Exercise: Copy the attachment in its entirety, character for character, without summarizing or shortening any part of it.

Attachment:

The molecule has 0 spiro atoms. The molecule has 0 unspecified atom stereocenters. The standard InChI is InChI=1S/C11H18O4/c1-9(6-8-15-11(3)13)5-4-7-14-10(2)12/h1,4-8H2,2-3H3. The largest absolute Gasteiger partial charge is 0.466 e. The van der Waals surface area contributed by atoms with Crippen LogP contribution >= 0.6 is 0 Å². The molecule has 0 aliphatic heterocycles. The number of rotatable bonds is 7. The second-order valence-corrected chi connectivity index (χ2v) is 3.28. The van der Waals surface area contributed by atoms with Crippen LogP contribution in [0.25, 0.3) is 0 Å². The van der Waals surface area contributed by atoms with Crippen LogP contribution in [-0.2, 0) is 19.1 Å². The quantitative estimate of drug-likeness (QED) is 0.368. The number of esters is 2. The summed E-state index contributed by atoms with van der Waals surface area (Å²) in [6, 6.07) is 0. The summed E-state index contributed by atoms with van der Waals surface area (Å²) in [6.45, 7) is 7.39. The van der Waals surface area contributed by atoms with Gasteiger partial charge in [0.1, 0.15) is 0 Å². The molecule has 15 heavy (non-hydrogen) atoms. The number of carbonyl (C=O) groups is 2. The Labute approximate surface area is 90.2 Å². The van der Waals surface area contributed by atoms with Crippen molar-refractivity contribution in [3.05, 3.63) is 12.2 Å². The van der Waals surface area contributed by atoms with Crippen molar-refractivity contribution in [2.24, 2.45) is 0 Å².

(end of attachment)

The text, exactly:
The molecule has 0 spiro atoms. The molecule has 0 unspecified atom stereocenters. The standard InChI is InChI=1S/C11H18O4/c1-9(6-8-15-11(3)13)5-4-7-14-10(2)12/h1,4-8H2,2-3H3. The largest absolute Gasteiger partial charge is 0.466 e. The van der Waals surface area contributed by atoms with Crippen LogP contribution >= 0.6 is 0 Å². The molecule has 0 aliphatic heterocycles. The number of rotatable bonds is 7. The second-order valence-corrected chi connectivity index (χ2v) is 3.28. The van der Waals surface area contributed by atoms with Crippen LogP contribution in [0.25, 0.3) is 0 Å². The van der Waals surface area contributed by atoms with Crippen LogP contribution in [-0.2, 0) is 19.1 Å². The quantitative estimate of drug-likeness (QED) is 0.368. The number of esters is 2. The summed E-state index contributed by atoms with van der Waals surface area (Å²) in [6, 6.07) is 0. The summed E-state index contributed by atoms with van der Waals surface area (Å²) in [6.45, 7) is 7.39. The van der Waals surface area contributed by atoms with Gasteiger partial charge in [0.1, 0.15) is 0 Å². The molecule has 15 heavy (non-hydrogen) atoms. The number of carbonyl (C=O) groups is 2. The Labute approximate surface area is 90.2 Å². The van der Waals surface area contributed by atoms with Crippen molar-refractivity contribution in [3.05, 3.63) is 12.2 Å². The van der Waals surface area contributed by atoms with Crippen molar-refractivity contribution in [2.24, 2.45) is 0 Å².